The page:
Houston To Host 2020 McDONALD’S ALL AMERICAN GAMES® For First Time At Toyota Center

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HOUSTON, TX (Dec. 16, 2019) – McDonald's is celebrating the next generation of basketball stars by bringing the 2020 All American Games to Houston for the very first time. Fans will get a first look at some of the nation's top emerging players as they take their talents to the court at Toyota Center on Wednesday, April 1.

Since the Games' inception, Texas has been home to 62 McDonald's All American Boys and 60 McDonald's All American Girls players, including Rashard Lewis (1998), Gerald Green (2005), Justise Winslow (2014), Nneka Ogwumike (2008), Brittney Griner (2009), Myles Turner (2014) and Ariel Atkins (2014). Houston, alone, has been home to 21 McDonald's All Americans.

"The McDonald's All American Games has a long history of celebrating the top high school basketball players from across the country and we cannot wait to bring this prestigious event to the passionate hoops fanbase in Houston," said McDonald's All American Games Selection Committee Co-Chairman Joe Wootten. "The boys and girls we select will leave their mark on basketball history and become a part of an alumni group that includes some of the best basketball players to take the court."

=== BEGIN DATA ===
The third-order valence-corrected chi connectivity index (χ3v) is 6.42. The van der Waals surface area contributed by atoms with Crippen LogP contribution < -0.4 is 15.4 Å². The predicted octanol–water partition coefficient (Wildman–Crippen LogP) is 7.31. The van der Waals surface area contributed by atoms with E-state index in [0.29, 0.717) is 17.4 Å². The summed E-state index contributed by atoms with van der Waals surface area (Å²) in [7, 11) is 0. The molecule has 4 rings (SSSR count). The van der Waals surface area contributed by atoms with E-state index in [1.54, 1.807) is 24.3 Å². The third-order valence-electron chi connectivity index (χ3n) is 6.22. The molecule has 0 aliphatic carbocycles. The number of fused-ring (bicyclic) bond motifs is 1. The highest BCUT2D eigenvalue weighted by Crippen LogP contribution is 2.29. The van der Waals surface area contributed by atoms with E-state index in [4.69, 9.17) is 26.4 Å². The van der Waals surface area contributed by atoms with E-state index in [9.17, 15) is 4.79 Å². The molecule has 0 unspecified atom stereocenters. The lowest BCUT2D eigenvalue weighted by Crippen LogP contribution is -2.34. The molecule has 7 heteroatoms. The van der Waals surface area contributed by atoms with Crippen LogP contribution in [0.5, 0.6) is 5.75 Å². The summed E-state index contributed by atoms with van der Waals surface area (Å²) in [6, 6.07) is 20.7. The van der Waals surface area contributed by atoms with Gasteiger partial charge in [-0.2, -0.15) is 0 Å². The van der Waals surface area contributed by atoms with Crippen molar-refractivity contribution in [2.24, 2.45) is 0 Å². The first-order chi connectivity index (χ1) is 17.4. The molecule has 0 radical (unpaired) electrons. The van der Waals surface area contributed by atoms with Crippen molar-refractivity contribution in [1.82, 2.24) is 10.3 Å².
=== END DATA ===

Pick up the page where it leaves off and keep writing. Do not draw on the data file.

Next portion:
"The 2007 McDonald's All American Games were one of the coolest experiences of my life," said Houston Rockets superstar James Harden. "Top high school players from around the country, that have been putting the work in, have the opportunity to showcase it in front of the world."

Since 1977, Games players have represented some of the greatest NBA, WNBA and college stars, including Michael Jordan, LeBron James, Maya Moore and Candace Parker. This is the 43rd year of the annual Boys Game and the 19th year of the Girls Game.

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KINGWOOD - The true impact of a coach can't always measured by the number of win and losses, the number of district championships or even runs at a state title.

This story goes beyond any of that.

In reality, the impact a coach is seen whenever they become the one that is in need of the support that they have been providing to others their entire career.

Kingwood girls soccer coach Pres Holcomb, who is set to begin chemotherapy to battle Stage 4 colon cancer, which he was diagnosed with on December 20, is seeing his impact as the Kingwood and soccer community has rallied around him and his family with messages, wristbands, t-shirts, donations and more.

"It's overwhelming in a good way," Holcomb said. "It's kind of crazy when you see your own name across stuff like that. Once we went public with it, the support has been amazing. People you haven't talked to in years are reaching out to you."

Since they've gone public with it the "Hope for Holcomb" campaign has taken off.

The soccer team - which was told about Holcomb's battle in a group setting - created blue wristbands with the phrase on them. It started with the girls wearing them during matches and expanded to them being sold at different places in the community.

They started by ordering just 300.

Then an order of 500 more was needed and that still wasn't enough. The wristbands have sold more than 1,000.

"You don't even think you know that many people," Holcomb said.

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